Association of long-term obesity and weight gain with period
The study suggests that central obesity is related to periodontal inflammation. The research was published in the Journal of Clinical Periodontology.

The study investigates whether obesity, central obesity, and weight gain are associated with periodontal pocketing.

A never-smoking sub-population (n =?725) of the Northern Finland Birth Cohort 1966 was categorized based on body mass index and waist circumference at ages 31 and 46. The categories were combined to define whether the participants stayed in the respective BMI and WC categories or passed on to a higher category during follow-up. A periodontal examination was done at age 46.

- WC was more consistently associated with periodontal pocketing than BMI.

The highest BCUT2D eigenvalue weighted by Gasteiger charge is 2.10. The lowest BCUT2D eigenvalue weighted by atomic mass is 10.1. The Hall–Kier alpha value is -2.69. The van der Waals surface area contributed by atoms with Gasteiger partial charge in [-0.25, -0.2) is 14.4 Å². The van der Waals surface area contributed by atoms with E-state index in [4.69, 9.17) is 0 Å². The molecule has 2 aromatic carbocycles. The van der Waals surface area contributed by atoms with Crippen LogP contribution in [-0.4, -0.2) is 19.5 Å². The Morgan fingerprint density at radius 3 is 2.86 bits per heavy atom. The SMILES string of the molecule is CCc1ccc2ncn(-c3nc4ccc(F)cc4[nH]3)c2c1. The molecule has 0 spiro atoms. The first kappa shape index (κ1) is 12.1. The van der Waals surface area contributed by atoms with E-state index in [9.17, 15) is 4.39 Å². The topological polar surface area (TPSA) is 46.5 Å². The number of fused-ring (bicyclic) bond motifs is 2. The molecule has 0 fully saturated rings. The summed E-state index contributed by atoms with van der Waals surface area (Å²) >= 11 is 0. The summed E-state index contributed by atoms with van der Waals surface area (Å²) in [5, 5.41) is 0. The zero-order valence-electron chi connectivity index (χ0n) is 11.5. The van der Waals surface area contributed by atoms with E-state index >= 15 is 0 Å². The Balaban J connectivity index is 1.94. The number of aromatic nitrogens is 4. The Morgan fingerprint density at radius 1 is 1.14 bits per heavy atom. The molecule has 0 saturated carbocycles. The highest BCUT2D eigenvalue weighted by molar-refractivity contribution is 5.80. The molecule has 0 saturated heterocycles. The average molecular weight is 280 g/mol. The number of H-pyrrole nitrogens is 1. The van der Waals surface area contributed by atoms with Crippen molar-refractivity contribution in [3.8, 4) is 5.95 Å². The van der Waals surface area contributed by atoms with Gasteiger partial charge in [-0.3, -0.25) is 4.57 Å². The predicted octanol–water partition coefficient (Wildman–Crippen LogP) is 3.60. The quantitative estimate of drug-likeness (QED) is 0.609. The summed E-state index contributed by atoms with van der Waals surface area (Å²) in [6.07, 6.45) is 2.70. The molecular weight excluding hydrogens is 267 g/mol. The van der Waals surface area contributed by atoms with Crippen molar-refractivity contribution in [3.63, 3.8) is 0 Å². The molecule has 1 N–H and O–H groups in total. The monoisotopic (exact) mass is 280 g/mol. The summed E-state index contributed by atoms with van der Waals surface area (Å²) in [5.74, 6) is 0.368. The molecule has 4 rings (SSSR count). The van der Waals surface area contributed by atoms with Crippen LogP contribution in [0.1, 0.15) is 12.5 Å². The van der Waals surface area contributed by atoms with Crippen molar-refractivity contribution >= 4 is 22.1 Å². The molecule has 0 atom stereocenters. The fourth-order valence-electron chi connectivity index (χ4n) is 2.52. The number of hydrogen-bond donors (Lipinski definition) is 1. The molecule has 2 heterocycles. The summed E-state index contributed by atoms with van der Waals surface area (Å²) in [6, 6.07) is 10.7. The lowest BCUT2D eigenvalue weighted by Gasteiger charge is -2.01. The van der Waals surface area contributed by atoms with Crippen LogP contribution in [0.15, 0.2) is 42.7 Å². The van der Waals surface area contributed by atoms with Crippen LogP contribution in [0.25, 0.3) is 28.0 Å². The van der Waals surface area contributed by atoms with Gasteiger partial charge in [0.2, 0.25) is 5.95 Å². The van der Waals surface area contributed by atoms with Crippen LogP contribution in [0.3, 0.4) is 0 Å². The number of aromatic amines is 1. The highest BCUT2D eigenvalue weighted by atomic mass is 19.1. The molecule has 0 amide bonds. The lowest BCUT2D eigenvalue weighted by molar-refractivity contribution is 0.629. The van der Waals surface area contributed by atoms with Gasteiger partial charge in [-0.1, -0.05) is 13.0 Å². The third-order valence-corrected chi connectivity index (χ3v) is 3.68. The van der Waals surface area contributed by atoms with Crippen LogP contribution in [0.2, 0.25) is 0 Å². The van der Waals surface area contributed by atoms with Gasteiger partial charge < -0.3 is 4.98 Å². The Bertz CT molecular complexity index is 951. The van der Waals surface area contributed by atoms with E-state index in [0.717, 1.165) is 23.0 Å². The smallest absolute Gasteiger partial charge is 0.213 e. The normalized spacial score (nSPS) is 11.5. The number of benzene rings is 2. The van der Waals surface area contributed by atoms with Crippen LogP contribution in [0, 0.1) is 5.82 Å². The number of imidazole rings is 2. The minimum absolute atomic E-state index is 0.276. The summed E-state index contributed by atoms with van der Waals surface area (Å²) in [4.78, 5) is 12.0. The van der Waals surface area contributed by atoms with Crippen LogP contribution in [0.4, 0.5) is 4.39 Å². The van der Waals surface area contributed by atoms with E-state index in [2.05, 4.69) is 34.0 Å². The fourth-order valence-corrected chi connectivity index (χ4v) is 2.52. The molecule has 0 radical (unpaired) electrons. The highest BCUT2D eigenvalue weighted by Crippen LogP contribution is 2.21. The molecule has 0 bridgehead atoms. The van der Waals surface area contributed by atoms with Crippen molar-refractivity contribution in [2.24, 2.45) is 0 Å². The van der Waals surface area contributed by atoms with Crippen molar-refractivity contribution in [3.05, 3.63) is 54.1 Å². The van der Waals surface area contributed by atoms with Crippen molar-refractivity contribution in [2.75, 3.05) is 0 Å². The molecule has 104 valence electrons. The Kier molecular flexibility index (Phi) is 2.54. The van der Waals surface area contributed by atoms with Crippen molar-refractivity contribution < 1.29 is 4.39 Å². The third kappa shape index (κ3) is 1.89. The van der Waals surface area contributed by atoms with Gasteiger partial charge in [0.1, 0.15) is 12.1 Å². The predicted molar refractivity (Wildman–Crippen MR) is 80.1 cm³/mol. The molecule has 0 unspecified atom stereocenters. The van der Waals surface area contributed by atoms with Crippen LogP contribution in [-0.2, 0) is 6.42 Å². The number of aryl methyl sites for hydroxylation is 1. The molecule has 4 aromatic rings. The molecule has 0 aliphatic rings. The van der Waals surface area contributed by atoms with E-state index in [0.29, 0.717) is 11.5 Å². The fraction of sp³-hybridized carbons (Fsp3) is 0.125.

- The RRs for the number of sites with PPD ??4?mm and bleeding PPD ??4?mm in participants with central obesity both at age 31 and at age 46 were 1.7 and 2.1.

- The respective values for participants who had no central obesity at age 31 but had central obesity at age 46 were 1.6 and 1.9.

Of all the studied measures, central obesity appeared to be most strongly associated with the inflammatory condition of the periodontium.